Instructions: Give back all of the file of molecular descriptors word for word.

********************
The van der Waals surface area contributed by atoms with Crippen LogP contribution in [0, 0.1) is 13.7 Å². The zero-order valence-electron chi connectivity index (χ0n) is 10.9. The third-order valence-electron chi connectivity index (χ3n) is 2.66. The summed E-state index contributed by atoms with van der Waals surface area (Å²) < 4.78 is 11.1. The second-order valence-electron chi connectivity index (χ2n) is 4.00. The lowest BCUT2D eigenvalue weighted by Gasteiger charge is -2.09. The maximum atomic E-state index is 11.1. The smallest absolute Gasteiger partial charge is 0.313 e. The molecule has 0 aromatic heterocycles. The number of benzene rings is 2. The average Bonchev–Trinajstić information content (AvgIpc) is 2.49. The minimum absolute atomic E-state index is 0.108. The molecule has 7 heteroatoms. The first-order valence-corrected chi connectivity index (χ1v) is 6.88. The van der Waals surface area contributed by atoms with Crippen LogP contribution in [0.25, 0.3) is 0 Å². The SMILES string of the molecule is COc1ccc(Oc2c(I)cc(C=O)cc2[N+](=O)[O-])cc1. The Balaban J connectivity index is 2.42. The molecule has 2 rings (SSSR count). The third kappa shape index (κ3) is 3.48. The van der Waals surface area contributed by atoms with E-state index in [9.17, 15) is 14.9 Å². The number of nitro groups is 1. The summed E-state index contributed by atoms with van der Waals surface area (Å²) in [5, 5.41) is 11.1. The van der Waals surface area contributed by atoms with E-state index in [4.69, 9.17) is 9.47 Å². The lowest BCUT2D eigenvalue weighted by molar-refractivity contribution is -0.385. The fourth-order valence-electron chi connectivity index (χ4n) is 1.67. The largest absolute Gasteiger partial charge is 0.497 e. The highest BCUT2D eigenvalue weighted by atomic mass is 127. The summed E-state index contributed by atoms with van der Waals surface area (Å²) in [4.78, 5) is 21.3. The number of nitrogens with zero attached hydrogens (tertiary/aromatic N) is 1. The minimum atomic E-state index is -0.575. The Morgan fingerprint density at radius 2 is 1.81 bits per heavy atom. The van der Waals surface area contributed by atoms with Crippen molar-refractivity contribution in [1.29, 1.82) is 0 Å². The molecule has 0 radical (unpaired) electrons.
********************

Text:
The van der Waals surface area contributed by atoms with Crippen LogP contribution in [0, 0.1) is 13.7 Å². The zero-order valence-electron chi connectivity index (χ0n) is 10.9. The third-order valence-electron chi connectivity index (χ3n) is 2.66. The summed E-state index contributed by atoms with van der Waals surface area (Å²) < 4.78 is 11.1. The second-order valence-electron chi connectivity index (χ2n) is 4.00. The lowest BCUT2D eigenvalue weighted by Gasteiger charge is -2.09. The maximum atomic E-state index is 11.1. The smallest absolute Gasteiger partial charge is 0.313 e. The molecule has 0 aromatic heterocycles. The number of benzene rings is 2. The average Bonchev–Trinajstić information content (AvgIpc) is 2.49. The minimum absolute atomic E-state index is 0.108. The molecule has 7 heteroatoms. The first-order valence-corrected chi connectivity index (χ1v) is 6.88. The van der Waals surface area contributed by atoms with Crippen LogP contribution in [0.25, 0.3) is 0 Å². The SMILES string of the molecule is COc1ccc(Oc2c(I)cc(C=O)cc2[N+](=O)[O-])cc1. The Balaban J connectivity index is 2.42. The molecule has 2 rings (SSSR count). The third kappa shape index (κ3) is 3.48. The van der Waals surface area contributed by atoms with E-state index in [9.17, 15) is 14.9 Å². The number of nitro groups is 1. The summed E-state index contributed by atoms with van der Waals surface area (Å²) in [5, 5.41) is 11.1. The van der Waals surface area contributed by atoms with E-state index in [4.69, 9.17) is 9.47 Å². The lowest BCUT2D eigenvalue weighted by molar-refractivity contribution is -0.385. The fourth-order valence-electron chi connectivity index (χ4n) is 1.67. The largest absolute Gasteiger partial charge is 0.497 e. The highest BCUT2D eigenvalue weighted by atomic mass is 127. The summed E-state index contributed by atoms with van der Waals surface area (Å²) in [4.78, 5) is 21.3. The number of nitrogens with zero attached hydrogens (tertiary/aromatic N) is 1. The minimum atomic E-state index is -0.575. The Morgan fingerprint density at radius 2 is 1.81 bits per heavy atom. The van der Waals surface area contributed by atoms with Crippen molar-refractivity contribution in [1.29, 1.82) is 0 Å². The molecule has 0 radical (unpaired) electrons.